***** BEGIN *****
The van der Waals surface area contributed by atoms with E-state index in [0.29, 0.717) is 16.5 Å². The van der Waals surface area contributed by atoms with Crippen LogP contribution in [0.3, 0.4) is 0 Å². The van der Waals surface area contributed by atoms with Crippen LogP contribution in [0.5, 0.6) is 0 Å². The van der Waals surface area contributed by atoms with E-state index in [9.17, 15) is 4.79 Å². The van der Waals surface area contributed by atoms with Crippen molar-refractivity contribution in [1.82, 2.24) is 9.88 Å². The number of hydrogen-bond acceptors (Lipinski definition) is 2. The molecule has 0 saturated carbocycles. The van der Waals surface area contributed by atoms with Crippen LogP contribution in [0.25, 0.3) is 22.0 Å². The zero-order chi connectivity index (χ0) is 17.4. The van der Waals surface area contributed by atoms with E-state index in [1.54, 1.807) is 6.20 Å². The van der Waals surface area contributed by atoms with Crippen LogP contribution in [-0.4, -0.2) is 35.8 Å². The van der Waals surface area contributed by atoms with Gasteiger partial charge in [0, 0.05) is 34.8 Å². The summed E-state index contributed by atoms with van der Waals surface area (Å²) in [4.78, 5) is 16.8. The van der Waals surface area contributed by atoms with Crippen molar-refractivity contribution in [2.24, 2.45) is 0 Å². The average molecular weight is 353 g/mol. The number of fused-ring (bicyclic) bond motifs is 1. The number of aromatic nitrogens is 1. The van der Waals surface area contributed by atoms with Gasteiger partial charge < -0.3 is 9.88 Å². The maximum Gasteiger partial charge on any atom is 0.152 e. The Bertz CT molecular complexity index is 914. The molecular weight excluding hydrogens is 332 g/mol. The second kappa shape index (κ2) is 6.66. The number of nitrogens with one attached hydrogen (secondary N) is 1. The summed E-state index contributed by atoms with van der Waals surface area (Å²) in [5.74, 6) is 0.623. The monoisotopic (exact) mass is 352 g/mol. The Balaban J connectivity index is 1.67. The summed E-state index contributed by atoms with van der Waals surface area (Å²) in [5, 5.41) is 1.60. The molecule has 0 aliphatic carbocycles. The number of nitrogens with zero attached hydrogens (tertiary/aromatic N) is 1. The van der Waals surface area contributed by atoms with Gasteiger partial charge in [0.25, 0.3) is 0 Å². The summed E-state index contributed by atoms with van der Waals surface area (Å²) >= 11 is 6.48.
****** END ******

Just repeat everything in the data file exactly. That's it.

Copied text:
The van der Waals surface area contributed by atoms with E-state index in [0.29, 0.717) is 16.5 Å². The van der Waals surface area contributed by atoms with Crippen LogP contribution in [0.3, 0.4) is 0 Å². The van der Waals surface area contributed by atoms with Crippen LogP contribution in [0.5, 0.6) is 0 Å². The van der Waals surface area contributed by atoms with E-state index in [9.17, 15) is 4.79 Å². The van der Waals surface area contributed by atoms with Crippen molar-refractivity contribution in [1.82, 2.24) is 9.88 Å². The number of hydrogen-bond acceptors (Lipinski definition) is 2. The molecule has 0 saturated carbocycles. The van der Waals surface area contributed by atoms with Crippen LogP contribution in [0.25, 0.3) is 22.0 Å². The zero-order chi connectivity index (χ0) is 17.4. The van der Waals surface area contributed by atoms with E-state index in [1.54, 1.807) is 6.20 Å². The van der Waals surface area contributed by atoms with Crippen LogP contribution in [-0.4, -0.2) is 35.8 Å². The van der Waals surface area contributed by atoms with Gasteiger partial charge in [0, 0.05) is 34.8 Å². The summed E-state index contributed by atoms with van der Waals surface area (Å²) in [4.78, 5) is 16.8. The van der Waals surface area contributed by atoms with Crippen molar-refractivity contribution in [2.24, 2.45) is 0 Å². The average molecular weight is 353 g/mol. The number of fused-ring (bicyclic) bond motifs is 1. The number of aromatic nitrogens is 1. The van der Waals surface area contributed by atoms with Gasteiger partial charge < -0.3 is 9.88 Å². The maximum Gasteiger partial charge on any atom is 0.152 e. The Bertz CT molecular complexity index is 914. The molecular weight excluding hydrogens is 332 g/mol. The second kappa shape index (κ2) is 6.66. The number of nitrogens with one attached hydrogen (secondary N) is 1. The summed E-state index contributed by atoms with van der Waals surface area (Å²) in [5.74, 6) is 0.623. The monoisotopic (exact) mass is 352 g/mol. The Balaban J connectivity index is 1.67. The summed E-state index contributed by atoms with van der Waals surface area (Å²) in [5, 5.41) is 1.60. The molecule has 0 aliphatic carbocycles. The number of nitrogens with zero attached hydrogens (tertiary/aromatic N) is 1. The van der Waals surface area contributed by atoms with Gasteiger partial charge in [0.25, 0.3) is 0 Å². The summed E-state index contributed by atoms with van der Waals surface area (Å²) >= 11 is 6.48.